Friday, March 15, 2013


It is suggested that toddlers need 10-11 hours sleep each night.  If they take naps during the day, then those nap times can be added on top of that.  It is a good idea to allow kids of up to 5-6 years old to at least rest, if not sleep, during the day.

You can often gauge if your toddler is getting enough sleep by his behavior during wake hours.  If he is irritable, has emotional outbursts, rubs his eyes or yawns, then he is ready for a nap.  He just may not be getting enough good quality sleep.  Children who are regularly disturbed during sleep time also display signs of tired behavior.

If you are having issues getting your toddler to bed or ensuring they sleep all night, here are some suggestions:

1) Pre-bedtime routines.  These give the signal to toddlers that it is time to be thinking of sleep.  These routines should include passive activities such as quiet play, bath time, a story read to them and then into bed.  Vigorous activities, stimulating TV, loud noise and the like wind kids up rather than put them into a sleepy frame of mind. There should also be a particular time they are in bed. 

2) Constant calling out or getting out of bed should be discouraged.  If you ensure they have been to the bathroom (older pre-schooler), set them up with their favorite Teddy, a drink nearby (for the older toddler) and the door ajar, there should be no reason for them to want to get out of bed constantly.  This becomes a habit which some parents seem to indulge without realizing it.  Also, a parent lying with a child until they go to sleep can also become an unnecessary habit which can go on for years!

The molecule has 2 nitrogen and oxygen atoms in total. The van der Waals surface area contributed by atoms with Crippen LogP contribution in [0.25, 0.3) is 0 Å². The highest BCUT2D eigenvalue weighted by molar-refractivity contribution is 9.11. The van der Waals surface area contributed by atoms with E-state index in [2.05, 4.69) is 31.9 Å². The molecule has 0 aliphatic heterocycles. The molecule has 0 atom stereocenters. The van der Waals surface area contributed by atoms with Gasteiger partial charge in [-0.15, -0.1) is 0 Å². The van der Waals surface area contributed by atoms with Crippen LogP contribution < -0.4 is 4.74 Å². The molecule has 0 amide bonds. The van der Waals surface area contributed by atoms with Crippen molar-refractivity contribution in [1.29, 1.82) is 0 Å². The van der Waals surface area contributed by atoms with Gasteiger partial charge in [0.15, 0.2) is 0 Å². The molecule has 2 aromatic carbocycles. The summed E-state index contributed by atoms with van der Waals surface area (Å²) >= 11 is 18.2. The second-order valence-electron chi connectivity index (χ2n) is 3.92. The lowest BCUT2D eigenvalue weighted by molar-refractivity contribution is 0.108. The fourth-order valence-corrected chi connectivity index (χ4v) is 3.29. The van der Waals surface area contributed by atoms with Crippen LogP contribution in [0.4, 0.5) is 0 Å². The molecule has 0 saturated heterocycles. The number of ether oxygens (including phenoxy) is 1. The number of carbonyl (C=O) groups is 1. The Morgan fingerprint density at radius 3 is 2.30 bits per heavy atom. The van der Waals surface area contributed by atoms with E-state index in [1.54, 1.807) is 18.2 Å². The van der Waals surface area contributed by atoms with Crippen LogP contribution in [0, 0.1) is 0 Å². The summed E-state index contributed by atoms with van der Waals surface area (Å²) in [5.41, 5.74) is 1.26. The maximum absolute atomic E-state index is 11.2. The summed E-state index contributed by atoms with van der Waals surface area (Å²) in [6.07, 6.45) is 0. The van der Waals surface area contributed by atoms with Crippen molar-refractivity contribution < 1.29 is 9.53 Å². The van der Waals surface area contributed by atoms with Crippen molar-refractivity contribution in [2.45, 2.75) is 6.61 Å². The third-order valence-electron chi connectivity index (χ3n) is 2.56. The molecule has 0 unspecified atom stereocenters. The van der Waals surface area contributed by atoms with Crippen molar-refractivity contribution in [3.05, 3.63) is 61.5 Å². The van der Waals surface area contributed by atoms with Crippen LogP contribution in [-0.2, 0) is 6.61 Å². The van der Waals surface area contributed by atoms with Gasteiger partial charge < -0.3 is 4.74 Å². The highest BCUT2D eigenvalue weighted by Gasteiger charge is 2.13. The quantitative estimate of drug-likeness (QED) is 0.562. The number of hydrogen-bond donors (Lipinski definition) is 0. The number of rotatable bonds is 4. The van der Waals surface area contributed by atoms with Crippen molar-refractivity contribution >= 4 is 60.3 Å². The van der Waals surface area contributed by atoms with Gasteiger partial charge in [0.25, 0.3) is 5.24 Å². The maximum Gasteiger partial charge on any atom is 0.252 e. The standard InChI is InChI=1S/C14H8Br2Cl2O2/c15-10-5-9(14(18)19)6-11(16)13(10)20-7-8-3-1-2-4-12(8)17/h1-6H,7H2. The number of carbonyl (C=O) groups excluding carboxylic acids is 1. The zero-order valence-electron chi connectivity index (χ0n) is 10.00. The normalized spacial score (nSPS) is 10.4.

3) Night time fears, night terrors etc.  Fear of the dark can be a real issue with children.  In fact, I would suggest that we have all been afraid of the dark, especially imagining things like monsters under the bed!  So, no spooky night time stories.  Be aware of older siblings scaring younger ones just to tease them.  Watch the TV content.  We soon forget the TV show's very graphic and scary scenes, even on the news.  Having a night light just bright enough to show you where the child is is an excellent idea.  Night terrors sometimes occur, but are often more alarming to the on-looker than the child.  Do not wake the child, but just hold him close to you with the light off.  Soothe them until they settle. 

Some source material: Dr. Alex Bartle, Founder of Sleep Well Clinics

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